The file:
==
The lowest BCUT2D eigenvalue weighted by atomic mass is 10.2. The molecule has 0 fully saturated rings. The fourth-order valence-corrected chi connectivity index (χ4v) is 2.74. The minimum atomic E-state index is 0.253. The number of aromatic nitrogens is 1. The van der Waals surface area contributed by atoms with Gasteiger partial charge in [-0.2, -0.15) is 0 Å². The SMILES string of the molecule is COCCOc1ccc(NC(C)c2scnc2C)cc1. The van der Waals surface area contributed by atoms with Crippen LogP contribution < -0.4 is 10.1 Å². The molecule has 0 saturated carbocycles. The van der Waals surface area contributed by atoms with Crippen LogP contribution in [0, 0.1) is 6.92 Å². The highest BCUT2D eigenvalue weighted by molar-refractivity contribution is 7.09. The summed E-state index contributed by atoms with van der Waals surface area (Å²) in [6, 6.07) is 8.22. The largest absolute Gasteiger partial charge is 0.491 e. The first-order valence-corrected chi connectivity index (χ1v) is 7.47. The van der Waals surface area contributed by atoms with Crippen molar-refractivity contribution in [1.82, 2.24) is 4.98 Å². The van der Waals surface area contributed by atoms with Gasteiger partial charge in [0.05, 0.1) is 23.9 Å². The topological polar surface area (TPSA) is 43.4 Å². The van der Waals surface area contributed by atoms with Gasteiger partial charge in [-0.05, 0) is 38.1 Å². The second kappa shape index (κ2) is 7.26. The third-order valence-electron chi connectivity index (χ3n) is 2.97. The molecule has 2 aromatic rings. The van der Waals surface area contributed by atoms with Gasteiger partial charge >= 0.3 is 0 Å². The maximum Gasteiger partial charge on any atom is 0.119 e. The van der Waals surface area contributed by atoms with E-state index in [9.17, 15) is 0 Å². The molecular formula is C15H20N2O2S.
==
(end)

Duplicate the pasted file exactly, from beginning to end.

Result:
The lowest BCUT2D eigenvalue weighted by atomic mass is 10.2. The molecule has 0 fully saturated rings. The fourth-order valence-corrected chi connectivity index (χ4v) is 2.74. The minimum atomic E-state index is 0.253. The number of aromatic nitrogens is 1. The van der Waals surface area contributed by atoms with Gasteiger partial charge in [-0.2, -0.15) is 0 Å². The SMILES string of the molecule is COCCOc1ccc(NC(C)c2scnc2C)cc1. The van der Waals surface area contributed by atoms with Crippen LogP contribution < -0.4 is 10.1 Å². The molecule has 0 saturated carbocycles. The van der Waals surface area contributed by atoms with Crippen LogP contribution in [0, 0.1) is 6.92 Å². The highest BCUT2D eigenvalue weighted by molar-refractivity contribution is 7.09. The summed E-state index contributed by atoms with van der Waals surface area (Å²) in [6, 6.07) is 8.22. The largest absolute Gasteiger partial charge is 0.491 e. The first-order valence-corrected chi connectivity index (χ1v) is 7.47. The van der Waals surface area contributed by atoms with Crippen molar-refractivity contribution in [1.82, 2.24) is 4.98 Å². The van der Waals surface area contributed by atoms with Gasteiger partial charge in [0.05, 0.1) is 23.9 Å². The topological polar surface area (TPSA) is 43.4 Å². The van der Waals surface area contributed by atoms with Gasteiger partial charge in [-0.05, 0) is 38.1 Å². The second kappa shape index (κ2) is 7.26. The third-order valence-electron chi connectivity index (χ3n) is 2.97. The molecule has 2 aromatic rings. The van der Waals surface area contributed by atoms with Gasteiger partial charge >= 0.3 is 0 Å². The maximum Gasteiger partial charge on any atom is 0.119 e. The van der Waals surface area contributed by atoms with E-state index in [9.17, 15) is 0 Å². The molecular formula is C15H20N2O2S.